Vault Plugin: Kubernetes Auth Backend
This is a standalone backend plugin for use with Hashicorp Vault. This plugin allows for Kubernetes Service Accounts to authenticate with Vault.
Please note: We take Vault's security and our users' trust very seriously. If you believe you have found a security issue in Vault, please responsibly disclose by contacting us at email@example.com.
- Vault Website: https://www.vaultproject.io - Kubernetes Auth Docs: https://www.vaultproject.io/docs/auth/kubernetes.html - Main Project Github: https://www.github.com/hashicorp/vault
This is a Vault plugin and is meant to work with Vault. This guide assumes you have already installed Vault and have a basic understanding of how Vault works.
Otherwise, first read this guide on how to get started with Vault.
To learn specifically about how plugins work, see documentation on Vault plugins.
The current authentication model requires providing Vault with a Service Account token, which can be used to make authenticated calls to Kubernetes. This token should not typically be shared, but in order for Kubernetes to be treated as a trusted third party, Vault must validate something that Kubernetes has cryptographically signed and that conveys the identity of the token holder.
We expect Kubernetes to support less sensitive mechanisms in the future, and the Vault integration will be updated to use those mechanisms when available.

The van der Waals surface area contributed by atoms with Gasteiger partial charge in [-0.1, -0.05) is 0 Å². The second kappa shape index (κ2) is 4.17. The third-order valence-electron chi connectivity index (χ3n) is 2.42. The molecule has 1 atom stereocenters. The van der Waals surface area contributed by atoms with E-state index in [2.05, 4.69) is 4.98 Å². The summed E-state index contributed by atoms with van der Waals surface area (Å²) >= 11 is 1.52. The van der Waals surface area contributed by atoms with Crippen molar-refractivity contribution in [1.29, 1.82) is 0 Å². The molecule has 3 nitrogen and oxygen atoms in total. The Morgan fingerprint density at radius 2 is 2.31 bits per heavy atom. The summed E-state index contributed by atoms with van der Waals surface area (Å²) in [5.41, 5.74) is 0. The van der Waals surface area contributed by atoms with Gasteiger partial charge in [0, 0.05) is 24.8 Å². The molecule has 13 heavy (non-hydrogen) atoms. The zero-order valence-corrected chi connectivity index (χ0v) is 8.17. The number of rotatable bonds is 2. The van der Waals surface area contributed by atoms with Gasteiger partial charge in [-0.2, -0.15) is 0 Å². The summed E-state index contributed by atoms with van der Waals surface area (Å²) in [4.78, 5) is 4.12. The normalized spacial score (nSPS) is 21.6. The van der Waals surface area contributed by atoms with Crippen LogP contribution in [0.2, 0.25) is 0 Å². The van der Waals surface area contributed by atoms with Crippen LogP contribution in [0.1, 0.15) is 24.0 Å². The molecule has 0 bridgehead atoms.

Please see documentation for the plugin on the Vault website.
This plugin is currently built into Vault and by default is accessed
auth/kubernetes. To enable this in a running Vault server:
$ vault auth-enable kubernetes Successfully enabled 'kubernetes' at 'kubernetes'!
To see all the supported paths, see the Kubernetes auth backend docs.
If you wish to work on this plugin, you'll first need Go installed on your machine (version 1.8+ is required).
For local dev first make sure Go is properly installed, including
setting up a GOPATH.
Next, clone this repository into
You can then download any required build tools by bootstrapping your
$ make bootstrap
To compile a development version of this plugin, run
This will put the plugin binary in the
mode will only generate the binary for your platform and is faster:
$ make $ make dev
Put the plugin binary into a location of your choice. This directory
will be specified as the
in the Vault config used to start the server.
... plugin_directory = "path/to/plugin/directory" ...
Start a Vault server with this config file:
$ vault server -config=path/to/config.json ... ...
Once the server is started, register the plugin in the Vault server's plugin catalog:
$ vault write sys/plugins/catalog/kubernetes \ sha_256=<expected SHA256 Hex value of the plugin binary> \ command="vault-plugin-auth-kubernetes" ... Success! Data written to: sys/plugins/catalog/kubernetes
Note you should generate a new sha256 checksum if you have made changes to the plugin. Example using openssl:
openssl dgst -sha256 $GOPATH/vault-plugin-auth-kubernetes ... SHA256(.../go/bin/vault-plugin-auth-kubernetes)= 896c13c0f5305daed381952a128322e02bc28a57d0c862a78cbc2ea66e8c6fa1
Enable the auth plugin backend using the Kubernetes auth plugin:
$ vault auth-enable -plugin-name='kubernetes' plugin ... Successfully enabled 'plugin' at 'kubernetes'!
If you are developing this plugin and want to verify it is still functioning (and you haven't broken anything else), we recommend running the tests.
To run the tests, invoke
$ make test
You can also specify a
TESTARGS variable to filter tests like so:
$ make test TESTARGS='--run=TestConfig'